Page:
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June 4, 2018

Mexico pork tariff could escalate Iowa's losses to US$560 million

US pork producers in Iowa, already dealing with a 25% tariff on US pork exports to China, could face another trade hit, with Mexico considering a 20% tariff on hams and pork shoulders, Des Moines Register reported.

Growing trade worries have cut pork prices in recent weeks, costing Iowa producers about US$560 million, said Dermot Hayes, an Iowa State University economist.

Mexico is the largest export market for US pork, based on volume. The country bought US$1.5 billion of US pork last year, followed by China-Hong Kong at nearly US$1.1 billion.
The tariffs are "potentially devastating news for Iowa's pig farmers and the rural Iowa economy," said Gregg Hora, president of the Iowa Pork Producers Association.
The state is the US's biggest pork producer, raising about 40 to 50 million animals annually.
The association said about 27% of all Iowa and US production is exported, accounting for nearly 40% of an average animal's value last year.
Hora said he hopes the US, Canada and Mexico trade officials stop using food as a "negotiating tactic."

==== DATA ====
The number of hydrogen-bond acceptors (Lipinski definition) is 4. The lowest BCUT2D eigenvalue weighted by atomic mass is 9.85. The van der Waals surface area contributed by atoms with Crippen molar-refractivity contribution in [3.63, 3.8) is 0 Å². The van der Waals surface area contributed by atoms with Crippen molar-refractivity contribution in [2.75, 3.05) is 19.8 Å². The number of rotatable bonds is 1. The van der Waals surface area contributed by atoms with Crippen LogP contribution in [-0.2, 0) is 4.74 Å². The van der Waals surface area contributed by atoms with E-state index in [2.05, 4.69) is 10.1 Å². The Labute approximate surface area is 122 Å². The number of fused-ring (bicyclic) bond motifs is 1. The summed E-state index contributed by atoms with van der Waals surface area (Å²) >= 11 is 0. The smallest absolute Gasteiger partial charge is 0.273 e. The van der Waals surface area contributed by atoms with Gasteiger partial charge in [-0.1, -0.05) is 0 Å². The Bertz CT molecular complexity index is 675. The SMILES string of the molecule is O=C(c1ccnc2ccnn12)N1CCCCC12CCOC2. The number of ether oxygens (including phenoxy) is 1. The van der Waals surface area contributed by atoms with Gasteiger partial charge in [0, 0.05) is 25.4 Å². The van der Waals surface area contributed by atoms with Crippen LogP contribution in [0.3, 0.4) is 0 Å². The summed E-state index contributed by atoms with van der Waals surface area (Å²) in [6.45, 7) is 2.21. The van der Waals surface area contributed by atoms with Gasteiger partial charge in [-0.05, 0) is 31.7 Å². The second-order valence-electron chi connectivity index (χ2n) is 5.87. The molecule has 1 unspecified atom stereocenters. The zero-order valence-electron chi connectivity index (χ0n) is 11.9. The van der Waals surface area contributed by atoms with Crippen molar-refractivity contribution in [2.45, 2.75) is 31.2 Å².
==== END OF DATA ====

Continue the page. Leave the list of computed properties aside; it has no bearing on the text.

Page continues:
The added costs with the tariffs hurt consumers in China and potentially Mexico.
"We've worked many years, spent a lot of time and money building trade relationships to expand markets in Canada, Mexico and other key economic trading countries," Hora said.
"We're concerned about the loss of market share we've built up over the years," he said, adding that he hopes US trade officials "rectify this situation immediately."
US President Donald Trump recently announced the country would implement a 25% tariff on steel and 10% tariff on aluminum imported from Mexico, Canada and the EU.
In response, Canada said that it would levy tariffs on US$12.8 billion in US goods, including steel, aluminum and whiskey.
Europe has proposed targeting US icons such as Harley-Davidson, Levi's jeans and Kentucky bourbon. Mexico also said it would look at tariffs on steel, blueberries and other products.
The threat of pork tariffs comes during peak demand - summertime grilling.
"This should be an extremely profitable time for producers, but that's no longer the case," Hayes said.
The pork industry normally would look to China to buy its excess pork, "but China's now closed," he said, with its tariffs making US products less competitive.
He said producers had been close to breaking even financially before the tariffs were introduced, but now they're looking at losses.
Most producers should be able to withstand the hit, with strong profits since 2014. "They're going into this with really strong balance sheets," Hayes said.
Even though the trade disruption hurts Iowa farmers, it will help consumers with increased pork supplies.
- Des Moines Register
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